Nabucco pipeline operation. If Turkey manages to have good relation with Armenia without losing
Azerbaijan, then Russia will lose its control on pipelines. However, this protocol was not put into
practice because of the Karabakh issue. Turkey’s normalization process also damaged its closest ally,
Azerbaijan. Consequently, it is obvious that the Karabakh conflict creates a huge dilemma in this
triangle, in which Armenia prefers to be allied with Russia and Iran (Aras, 2009, p.4). Armenian
arguments of the 1915 genocide, which is a major problem for Turkey, since the genocide accusations,
renders unsuccessful the strategic depth, especially due to the Armenian historical conflict with Ottoman
and pan Turkism in the Caspian (Jackson, 2011, p.83). Hence, Turkey needs to use its economic
interdependence card against Armenia to incentive them to cooperate on energy pipelines mainly
because Armenia’s economy totally deteriorated after the bombardment of Georgian ports by
Russia in 2008, which undoubtedly resulted in the loss of Armenia’s economic partner, Georgia. The
football diplomacy among Turkey and Armenia is also unsuccessful due to the nationalist domestic
pressures of both sides, the genocide arguments, the diaspora of Armenians and the Karabakh issue.
Although Turkey was one of the first states that recognized Armenia’s independence and invited the
latter as a founding member of the Black Sea Cooperation, this triangle illustrates that strategic depth is
not succeeding due to deep historical and ideational conflicts, which prevent any peace progress and
cause zero-sum policies (Aras, Akpınar, 2011, p.61). Azerbaijan is therefore the last ally for Turkey to
be the energy hub, with also the help of Georgia.
Turkey has to acknowledge that all post-Soviet Turkic countries do not want to be dependent on any
single power and do not seek any country for a role model (Walker, 2007, p.43). Although Western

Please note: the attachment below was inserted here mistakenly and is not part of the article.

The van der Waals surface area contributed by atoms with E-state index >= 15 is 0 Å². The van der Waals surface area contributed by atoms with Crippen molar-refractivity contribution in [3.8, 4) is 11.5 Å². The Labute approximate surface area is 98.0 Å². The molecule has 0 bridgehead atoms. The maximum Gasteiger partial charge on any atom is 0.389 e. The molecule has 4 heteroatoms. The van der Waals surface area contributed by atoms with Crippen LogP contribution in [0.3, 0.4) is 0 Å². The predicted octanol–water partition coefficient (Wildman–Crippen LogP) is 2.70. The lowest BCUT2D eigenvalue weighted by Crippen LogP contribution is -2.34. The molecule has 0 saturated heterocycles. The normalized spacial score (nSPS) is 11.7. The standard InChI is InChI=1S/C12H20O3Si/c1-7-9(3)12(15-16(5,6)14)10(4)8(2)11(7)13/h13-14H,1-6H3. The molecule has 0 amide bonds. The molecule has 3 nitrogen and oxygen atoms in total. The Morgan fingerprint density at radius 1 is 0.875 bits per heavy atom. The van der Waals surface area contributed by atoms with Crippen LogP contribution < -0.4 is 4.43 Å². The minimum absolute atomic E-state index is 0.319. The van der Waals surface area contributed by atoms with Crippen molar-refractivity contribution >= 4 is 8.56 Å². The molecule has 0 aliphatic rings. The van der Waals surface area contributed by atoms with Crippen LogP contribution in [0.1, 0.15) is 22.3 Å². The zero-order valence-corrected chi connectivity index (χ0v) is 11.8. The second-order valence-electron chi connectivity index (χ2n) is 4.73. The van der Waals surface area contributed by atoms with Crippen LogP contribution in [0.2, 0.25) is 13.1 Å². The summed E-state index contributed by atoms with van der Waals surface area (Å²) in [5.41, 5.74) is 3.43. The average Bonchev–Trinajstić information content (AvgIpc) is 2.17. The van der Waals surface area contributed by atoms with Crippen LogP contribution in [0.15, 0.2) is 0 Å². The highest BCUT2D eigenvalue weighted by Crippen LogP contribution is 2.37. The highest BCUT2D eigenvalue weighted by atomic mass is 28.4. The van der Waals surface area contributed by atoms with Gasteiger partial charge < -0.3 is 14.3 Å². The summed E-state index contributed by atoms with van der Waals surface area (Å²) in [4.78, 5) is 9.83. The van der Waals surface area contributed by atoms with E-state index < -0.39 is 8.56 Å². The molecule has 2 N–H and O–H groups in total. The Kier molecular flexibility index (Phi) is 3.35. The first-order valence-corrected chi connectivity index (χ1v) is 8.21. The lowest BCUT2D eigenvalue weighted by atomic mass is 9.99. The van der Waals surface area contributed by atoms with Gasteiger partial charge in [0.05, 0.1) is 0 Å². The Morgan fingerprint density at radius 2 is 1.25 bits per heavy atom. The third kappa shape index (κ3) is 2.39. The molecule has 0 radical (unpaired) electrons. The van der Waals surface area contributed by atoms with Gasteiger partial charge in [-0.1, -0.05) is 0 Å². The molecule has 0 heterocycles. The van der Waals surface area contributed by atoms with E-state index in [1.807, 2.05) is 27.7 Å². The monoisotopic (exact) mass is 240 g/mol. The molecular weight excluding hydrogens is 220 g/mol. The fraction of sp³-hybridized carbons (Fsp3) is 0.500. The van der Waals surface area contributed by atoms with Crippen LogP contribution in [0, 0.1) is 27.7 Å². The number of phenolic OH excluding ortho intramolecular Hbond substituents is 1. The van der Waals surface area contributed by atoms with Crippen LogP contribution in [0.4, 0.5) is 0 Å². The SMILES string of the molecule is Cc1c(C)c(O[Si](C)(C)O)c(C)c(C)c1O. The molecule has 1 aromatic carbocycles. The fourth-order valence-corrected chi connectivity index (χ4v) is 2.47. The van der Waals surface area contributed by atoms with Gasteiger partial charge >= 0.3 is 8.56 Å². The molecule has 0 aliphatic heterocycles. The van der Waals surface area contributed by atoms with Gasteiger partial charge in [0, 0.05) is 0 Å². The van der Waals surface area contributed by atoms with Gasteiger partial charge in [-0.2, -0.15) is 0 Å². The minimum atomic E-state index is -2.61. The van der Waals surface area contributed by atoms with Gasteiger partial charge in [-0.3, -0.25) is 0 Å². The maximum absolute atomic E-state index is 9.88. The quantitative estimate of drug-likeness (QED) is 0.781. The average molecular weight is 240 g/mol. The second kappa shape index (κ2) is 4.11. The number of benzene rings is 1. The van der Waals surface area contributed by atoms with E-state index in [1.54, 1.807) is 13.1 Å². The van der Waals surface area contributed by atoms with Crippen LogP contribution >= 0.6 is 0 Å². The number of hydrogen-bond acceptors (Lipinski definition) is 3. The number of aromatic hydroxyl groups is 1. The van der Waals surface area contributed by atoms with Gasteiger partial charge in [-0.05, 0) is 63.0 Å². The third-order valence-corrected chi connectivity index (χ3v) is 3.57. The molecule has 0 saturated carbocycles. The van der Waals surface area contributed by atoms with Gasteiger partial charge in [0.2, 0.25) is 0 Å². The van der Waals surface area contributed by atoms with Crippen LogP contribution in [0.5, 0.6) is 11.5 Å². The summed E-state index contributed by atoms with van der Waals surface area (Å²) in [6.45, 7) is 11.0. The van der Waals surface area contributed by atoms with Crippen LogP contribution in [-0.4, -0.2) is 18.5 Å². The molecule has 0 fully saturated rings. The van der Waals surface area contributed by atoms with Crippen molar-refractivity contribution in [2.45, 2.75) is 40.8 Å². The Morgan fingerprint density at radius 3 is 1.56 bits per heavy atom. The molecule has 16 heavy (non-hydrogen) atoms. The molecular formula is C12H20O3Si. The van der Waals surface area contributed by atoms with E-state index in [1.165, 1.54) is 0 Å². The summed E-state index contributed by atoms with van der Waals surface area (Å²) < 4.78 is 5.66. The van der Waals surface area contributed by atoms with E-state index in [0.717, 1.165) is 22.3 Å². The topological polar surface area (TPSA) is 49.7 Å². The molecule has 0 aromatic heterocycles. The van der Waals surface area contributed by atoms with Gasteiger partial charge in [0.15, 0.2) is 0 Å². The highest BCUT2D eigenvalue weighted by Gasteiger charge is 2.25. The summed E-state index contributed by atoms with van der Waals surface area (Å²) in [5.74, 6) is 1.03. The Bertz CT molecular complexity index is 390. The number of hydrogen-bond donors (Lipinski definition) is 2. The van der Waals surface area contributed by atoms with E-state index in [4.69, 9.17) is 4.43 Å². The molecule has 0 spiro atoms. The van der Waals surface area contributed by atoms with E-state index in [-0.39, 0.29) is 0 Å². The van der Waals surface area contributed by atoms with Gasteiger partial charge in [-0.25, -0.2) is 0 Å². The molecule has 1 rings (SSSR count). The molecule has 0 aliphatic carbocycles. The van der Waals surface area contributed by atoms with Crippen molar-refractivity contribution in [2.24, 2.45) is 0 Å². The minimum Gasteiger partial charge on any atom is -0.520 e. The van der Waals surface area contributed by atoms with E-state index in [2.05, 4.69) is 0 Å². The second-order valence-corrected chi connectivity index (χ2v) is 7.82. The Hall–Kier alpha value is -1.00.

powers consider and hope Turkey to be a role model in this region, in order to remove Iran’s dangerous
radical Islamism and Russia’s geopolitical desires, Turkey was unsuccessful in this role. The Turkish
public opinion is sensitive towards the Turkic countries since they consider them as “fatherland of
ethnic Turks”. However, Turkic populations do not consider themselves as Turkish, thus this is a crucial
common misunderstanding. Hence, Turkey needs to perceive Turkic countries as they are. TIKA is
founded for giving aid to Turkic countries (Çaman, Akyurt, 2011, p.47). This is the soft power of
Turkey in the areas of economics, culture, language, history in line with the strategic depth
understanding. Turkey facilitates the ground for increasing their voice in international institutions with
its “door opening and right advocating” role. In parallel, the Economic Cooperation Organization (ECO),
Confidence Building Measures in Asia (CICA), Turkic Council are organizations that consist of
Turkey and Turkic states. Turkey and Kazakhstan have joint economic Commission and High Level
Strategic Cooperation Council and achieved agreement on security and terrorism. However, since there are disagreements among Turkic states, Turkey only achieved bilateral cooperation instead of multilateral relationships. Therefore, Turkey needs to have realistic and pragmatic policies towards these states instead of unfounded expectations and speeches. Turkey’s lack of economic success and political instability allowed Russia to fill this geostrategic role, which resulted in the defeat of both Turkey and Iran against Russia in terms of controlling the Turkic states. Turkey has to recognize the dominance of
Iran and Russia and needs to cooperate with them in order to increase its influence.
Moreover, the establishment of the Turkic Council is a huge achievement for Turkey which it can
increase this kind of soft power for the implementation of realistic goals. According to Aras, Turkey
fails to sufficiently understand international factors and its misperceptions are the reasons for the failure
of Turkish policy in the Caspian. Turkey supports the policy of “One Nation, Two States” towards
Turkic states, and it additionally supports Turkmenistan’s neutral status, regardless of the fact that their
interactions are limited to tourism, culture and official visits. TURKSOY, TDV and TDRA are cultural,
religious and educational organizations in the region (Aras, 2000, p.45), and in the meantime, the high
transfer of students from Caspian to Turkey, is valuable for integration. Therefore, strategic depth is
partially successful to Turkic countries. This success depends mostly on Turkey’s soft power in cultural,
education, historical and language councils to these regions. However, Turkey lost the ground to Russia